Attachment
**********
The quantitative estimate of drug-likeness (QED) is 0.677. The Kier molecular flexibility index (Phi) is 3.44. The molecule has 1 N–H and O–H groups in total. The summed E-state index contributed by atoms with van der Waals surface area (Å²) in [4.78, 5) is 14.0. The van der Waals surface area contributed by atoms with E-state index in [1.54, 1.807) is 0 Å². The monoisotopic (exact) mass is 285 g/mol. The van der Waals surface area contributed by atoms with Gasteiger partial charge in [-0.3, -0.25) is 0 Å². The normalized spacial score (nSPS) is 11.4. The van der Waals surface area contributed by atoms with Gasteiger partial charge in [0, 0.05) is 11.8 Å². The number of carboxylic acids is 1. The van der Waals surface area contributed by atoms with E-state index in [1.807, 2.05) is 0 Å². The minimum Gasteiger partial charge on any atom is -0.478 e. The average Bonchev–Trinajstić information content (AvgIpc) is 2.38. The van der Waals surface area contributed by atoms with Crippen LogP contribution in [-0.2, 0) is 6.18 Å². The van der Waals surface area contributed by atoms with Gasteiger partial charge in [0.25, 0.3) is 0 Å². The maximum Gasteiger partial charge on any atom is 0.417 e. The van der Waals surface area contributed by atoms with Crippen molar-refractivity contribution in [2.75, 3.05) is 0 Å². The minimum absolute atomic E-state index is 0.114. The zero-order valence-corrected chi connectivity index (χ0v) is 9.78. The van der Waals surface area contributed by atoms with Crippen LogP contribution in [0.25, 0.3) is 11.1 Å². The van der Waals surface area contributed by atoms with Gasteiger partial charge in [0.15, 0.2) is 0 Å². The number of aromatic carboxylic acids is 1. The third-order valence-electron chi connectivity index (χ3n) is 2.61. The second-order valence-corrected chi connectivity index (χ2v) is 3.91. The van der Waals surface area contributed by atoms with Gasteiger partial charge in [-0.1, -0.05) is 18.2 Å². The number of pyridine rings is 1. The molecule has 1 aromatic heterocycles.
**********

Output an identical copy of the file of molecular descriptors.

The quantitative estimate of drug-likeness (QED) is 0.677. The Kier molecular flexibility index (Phi) is 3.44. The molecule has 1 N–H and O–H groups in total. The summed E-state index contributed by atoms with van der Waals surface area (Å²) in [4.78, 5) is 14.0. The van der Waals surface area contributed by atoms with E-state index in [1.54, 1.807) is 0 Å². The monoisotopic (exact) mass is 285 g/mol. The van der Waals surface area contributed by atoms with Gasteiger partial charge in [-0.3, -0.25) is 0 Å². The normalized spacial score (nSPS) is 11.4. The van der Waals surface area contributed by atoms with Gasteiger partial charge in [0, 0.05) is 11.8 Å². The number of carboxylic acids is 1. The van der Waals surface area contributed by atoms with E-state index in [1.807, 2.05) is 0 Å². The minimum Gasteiger partial charge on any atom is -0.478 e. The average Bonchev–Trinajstić information content (AvgIpc) is 2.38. The van der Waals surface area contributed by atoms with Crippen LogP contribution in [-0.2, 0) is 6.18 Å². The van der Waals surface area contributed by atoms with Gasteiger partial charge in [0.25, 0.3) is 0 Å². The maximum Gasteiger partial charge on any atom is 0.417 e. The van der Waals surface area contributed by atoms with Crippen molar-refractivity contribution in [2.75, 3.05) is 0 Å². The minimum absolute atomic E-state index is 0.114. The zero-order valence-corrected chi connectivity index (χ0v) is 9.78. The van der Waals surface area contributed by atoms with Crippen LogP contribution in [0.25, 0.3) is 11.1 Å². The van der Waals surface area contributed by atoms with Gasteiger partial charge in [0.15, 0.2) is 0 Å². The number of aromatic carboxylic acids is 1. The third-order valence-electron chi connectivity index (χ3n) is 2.61. The second-order valence-corrected chi connectivity index (χ2v) is 3.91. The van der Waals surface area contributed by atoms with Gasteiger partial charge in [-0.1, -0.05) is 18.2 Å². The number of pyridine rings is 1. The molecule has 1 aromatic heterocycles.